Tom Clancy's The Division Review

By Dave Horobin, 2 years ago
Ubisoft stole the show at E3 in 2013 when they closed their keynote presentation with the announcement of Tom Clancy's The Division, a third-person, online RPG-shooter. With delays mounting prior to release, doubt began to set as to whether The Division might ever live up to the hype it had generated over the past three years. With the game now in the hands of gamers the good news is that it largely does, and the end product is a game that combines slick shooting mechanics, well-paced level progression, and addictive loot grinding.

Tom Clancy's The DivisionTom Clancy's The Division

Set weeks after a weaponized virus called the Green Poison has been unleashed upon the streets of New York City causing widespread death and chaos, an emergency evacuation transforms the city that never sleeps into a lawless ghost town. In classic Tom Clancy setup, you play as an agent of the titular Division, a covert government sleeper agency that has been trained for exactly this type of doomsday scenario, and it’s your job to bring law and order back to the city and investigate the origins of the outbreak.

The overarching story ties all of The Division's different missions, side objectives and collectible items together extremely well, allowing you to gradually paint a picture of what happened between the start of the outbreak and the present day. This is further built upon thanks to the stunningly detailed setting that captures the very moment in time that the city suddenly ground to a halt, offering a genuinely immersive open-world to explore. Every action you take feels meaningful in your broader mission to save New York from the factions who are operating in the city, even though key bosses feel undeveloped and largely forgettable.

Your first major task upon arriving in Manhattan is to establish a base of operations, which is made up of three wings: tech, medical, and security. With no class system in place, you shape your character’s skill set by upgrading each of these wings through missions and side encounters which unlock new abilities, talents and perks that can be switched on the fly throughout the game rather than tying you down to one set role. At first look the leveling system may seem basic, but when combined with other players in co-op there is a great deal of depth that will allow you to turn your squad into a well-oiled machine.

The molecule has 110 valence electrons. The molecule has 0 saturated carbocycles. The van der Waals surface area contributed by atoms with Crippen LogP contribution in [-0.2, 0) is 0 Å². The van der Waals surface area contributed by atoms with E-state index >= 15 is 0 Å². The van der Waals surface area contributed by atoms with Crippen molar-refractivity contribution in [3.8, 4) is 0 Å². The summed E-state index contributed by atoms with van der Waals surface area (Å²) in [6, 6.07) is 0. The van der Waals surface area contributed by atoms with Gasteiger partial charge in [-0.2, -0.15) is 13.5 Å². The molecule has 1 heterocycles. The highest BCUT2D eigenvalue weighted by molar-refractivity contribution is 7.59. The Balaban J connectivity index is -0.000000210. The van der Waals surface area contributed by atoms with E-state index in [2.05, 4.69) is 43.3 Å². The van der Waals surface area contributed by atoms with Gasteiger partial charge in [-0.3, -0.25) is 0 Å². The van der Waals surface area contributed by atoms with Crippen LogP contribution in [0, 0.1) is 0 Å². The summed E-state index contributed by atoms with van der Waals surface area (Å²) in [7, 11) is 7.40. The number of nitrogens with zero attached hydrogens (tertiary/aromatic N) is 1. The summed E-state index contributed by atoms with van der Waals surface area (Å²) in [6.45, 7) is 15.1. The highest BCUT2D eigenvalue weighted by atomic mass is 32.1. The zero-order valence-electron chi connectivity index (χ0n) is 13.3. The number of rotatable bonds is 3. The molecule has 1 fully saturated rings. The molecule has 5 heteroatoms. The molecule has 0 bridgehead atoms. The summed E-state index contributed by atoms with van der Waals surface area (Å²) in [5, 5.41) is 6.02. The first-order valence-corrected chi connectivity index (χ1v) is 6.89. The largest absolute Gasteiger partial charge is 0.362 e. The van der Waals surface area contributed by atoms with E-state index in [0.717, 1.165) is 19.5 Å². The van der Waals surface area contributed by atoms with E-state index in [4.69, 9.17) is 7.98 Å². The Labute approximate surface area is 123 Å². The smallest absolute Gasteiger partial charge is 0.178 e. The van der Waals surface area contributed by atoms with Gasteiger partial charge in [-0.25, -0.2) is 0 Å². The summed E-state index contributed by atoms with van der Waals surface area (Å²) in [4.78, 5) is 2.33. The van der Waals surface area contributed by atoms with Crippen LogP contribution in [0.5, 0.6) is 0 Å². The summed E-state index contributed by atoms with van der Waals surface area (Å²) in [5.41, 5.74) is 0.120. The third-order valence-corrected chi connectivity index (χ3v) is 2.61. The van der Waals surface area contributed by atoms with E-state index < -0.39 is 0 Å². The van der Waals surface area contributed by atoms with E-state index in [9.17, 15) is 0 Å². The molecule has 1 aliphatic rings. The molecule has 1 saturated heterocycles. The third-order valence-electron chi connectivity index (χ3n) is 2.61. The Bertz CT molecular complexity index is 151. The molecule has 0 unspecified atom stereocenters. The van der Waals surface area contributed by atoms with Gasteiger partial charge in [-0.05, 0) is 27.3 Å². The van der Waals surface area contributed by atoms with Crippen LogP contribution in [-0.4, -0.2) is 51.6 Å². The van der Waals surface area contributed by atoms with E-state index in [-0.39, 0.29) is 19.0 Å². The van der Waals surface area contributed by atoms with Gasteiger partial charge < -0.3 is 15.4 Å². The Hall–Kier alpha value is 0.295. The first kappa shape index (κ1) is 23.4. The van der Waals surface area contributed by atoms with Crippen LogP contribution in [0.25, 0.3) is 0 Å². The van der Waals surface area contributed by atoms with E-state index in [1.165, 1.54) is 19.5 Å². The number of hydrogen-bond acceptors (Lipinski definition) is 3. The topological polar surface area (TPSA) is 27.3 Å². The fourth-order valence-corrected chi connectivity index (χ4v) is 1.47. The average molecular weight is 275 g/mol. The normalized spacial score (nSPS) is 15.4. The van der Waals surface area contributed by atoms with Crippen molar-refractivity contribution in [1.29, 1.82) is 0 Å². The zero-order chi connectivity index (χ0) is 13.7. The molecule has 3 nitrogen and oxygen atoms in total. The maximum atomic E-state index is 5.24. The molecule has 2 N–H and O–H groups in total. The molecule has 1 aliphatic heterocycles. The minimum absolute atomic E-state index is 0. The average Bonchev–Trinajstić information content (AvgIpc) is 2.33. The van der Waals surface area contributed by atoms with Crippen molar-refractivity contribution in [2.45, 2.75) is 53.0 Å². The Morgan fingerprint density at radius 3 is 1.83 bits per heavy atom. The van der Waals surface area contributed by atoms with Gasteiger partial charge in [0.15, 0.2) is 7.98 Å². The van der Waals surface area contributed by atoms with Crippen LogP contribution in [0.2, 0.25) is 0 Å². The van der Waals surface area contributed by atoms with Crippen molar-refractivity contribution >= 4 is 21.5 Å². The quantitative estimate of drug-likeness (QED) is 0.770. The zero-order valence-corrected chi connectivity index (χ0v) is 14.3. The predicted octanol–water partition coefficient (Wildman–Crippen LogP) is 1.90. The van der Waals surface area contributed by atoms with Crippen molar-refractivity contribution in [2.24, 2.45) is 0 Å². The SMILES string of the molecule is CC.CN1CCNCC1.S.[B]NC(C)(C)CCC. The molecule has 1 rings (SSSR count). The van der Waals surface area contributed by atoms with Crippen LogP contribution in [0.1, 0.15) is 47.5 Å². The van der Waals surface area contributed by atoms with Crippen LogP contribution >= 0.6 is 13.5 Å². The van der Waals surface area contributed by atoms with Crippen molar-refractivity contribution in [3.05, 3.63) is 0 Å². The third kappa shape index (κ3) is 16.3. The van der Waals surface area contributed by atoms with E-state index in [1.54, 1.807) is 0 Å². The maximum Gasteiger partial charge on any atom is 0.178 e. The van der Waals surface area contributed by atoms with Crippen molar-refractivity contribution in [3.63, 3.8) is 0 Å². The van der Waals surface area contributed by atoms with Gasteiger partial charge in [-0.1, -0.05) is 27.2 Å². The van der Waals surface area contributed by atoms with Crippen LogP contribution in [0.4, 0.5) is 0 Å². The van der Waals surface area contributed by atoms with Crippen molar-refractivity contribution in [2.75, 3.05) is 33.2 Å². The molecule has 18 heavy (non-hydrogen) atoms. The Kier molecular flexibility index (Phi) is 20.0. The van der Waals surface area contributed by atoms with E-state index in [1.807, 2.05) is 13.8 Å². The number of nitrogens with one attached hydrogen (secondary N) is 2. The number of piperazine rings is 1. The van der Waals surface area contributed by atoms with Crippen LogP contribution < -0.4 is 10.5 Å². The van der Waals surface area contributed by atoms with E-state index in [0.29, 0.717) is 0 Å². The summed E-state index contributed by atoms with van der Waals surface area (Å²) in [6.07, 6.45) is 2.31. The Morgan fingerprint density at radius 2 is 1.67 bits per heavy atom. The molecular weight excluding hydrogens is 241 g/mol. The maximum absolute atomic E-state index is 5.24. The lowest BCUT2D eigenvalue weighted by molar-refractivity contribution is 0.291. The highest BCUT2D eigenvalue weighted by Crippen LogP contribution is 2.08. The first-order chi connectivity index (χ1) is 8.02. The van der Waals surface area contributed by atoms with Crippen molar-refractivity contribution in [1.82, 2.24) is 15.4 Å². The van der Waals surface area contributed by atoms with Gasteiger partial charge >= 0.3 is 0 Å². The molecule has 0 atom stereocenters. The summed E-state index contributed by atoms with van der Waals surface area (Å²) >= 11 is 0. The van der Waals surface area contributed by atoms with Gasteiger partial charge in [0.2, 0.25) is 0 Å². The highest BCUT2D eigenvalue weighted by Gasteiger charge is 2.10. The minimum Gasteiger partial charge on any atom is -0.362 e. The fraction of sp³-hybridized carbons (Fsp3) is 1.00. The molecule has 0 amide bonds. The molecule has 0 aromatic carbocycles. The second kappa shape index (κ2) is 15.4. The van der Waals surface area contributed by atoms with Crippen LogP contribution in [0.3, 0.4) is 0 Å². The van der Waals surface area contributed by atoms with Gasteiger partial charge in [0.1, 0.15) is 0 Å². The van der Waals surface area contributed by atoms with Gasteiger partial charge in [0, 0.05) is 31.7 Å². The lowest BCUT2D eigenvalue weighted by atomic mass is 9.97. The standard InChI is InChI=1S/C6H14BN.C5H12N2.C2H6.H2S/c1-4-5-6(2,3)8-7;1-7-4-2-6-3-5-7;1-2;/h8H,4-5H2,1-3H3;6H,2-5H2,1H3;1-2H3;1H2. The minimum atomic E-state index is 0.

The Division 3/6/14 Screen 1

The Division’s gunplay is slick and is reminiscent of Ghost Recon, which is surprising considering the games open-world nature and the fact that this is an RPG veiled as a shooter. Weapons feel meaty and powerful against enemies below or equal to your level, and well thought out environment design allows for varied and tactical approaches to most battles. At first, the cover based mechanics can feel a little bit clunky as you snap into areas of cover that you didn’t mean to, but after a few hours it becomes second nature and you’ll find yourself easily moving from point to point to gain a better position.

This is especially important as the vast majority of the game’s action revolves around you fighting from behind cover due to the ease in which the enemy AI can absorb bullets. Unlike other games in the Clancy-verse where a headshot results in an enemy death, The Division’s enemies have more in common with those found in Borderlands and Destiny where damage numbers appear and loot drops to the floor. Against the backdrop of the immersive world it’s off-putting at first that an enemy wearing nothing more than a hoodie can take a clip or more of ammo and still manage to slam a baseball bat into your head, and how well you adjust to that will play a large role in how much you enjoy the combat or not.

The Division Gamescom Images

The best of The Division’s action comes in the main story missions which take place in interesting locations across Manhattan and provide some intense and well-designed battles. These can all be played solo, but they are far more rewarding when played in co-op where you can make best use of the different skills and abilities as a strategic unit. Fortunately the game makes teaming up with other players especially easy. If you already have friends playing the game you can see them on your map and join their game quickly and easily, and for those of you that don’t, matchmaking is available at each of the game’s safe houses or at the start of each mission. Missions change the difficulty dynamically depending on the number and level of players, which means that no matter how you choose to play, the game feels balanced and rarely crosses either lines of being too easy or too difficult.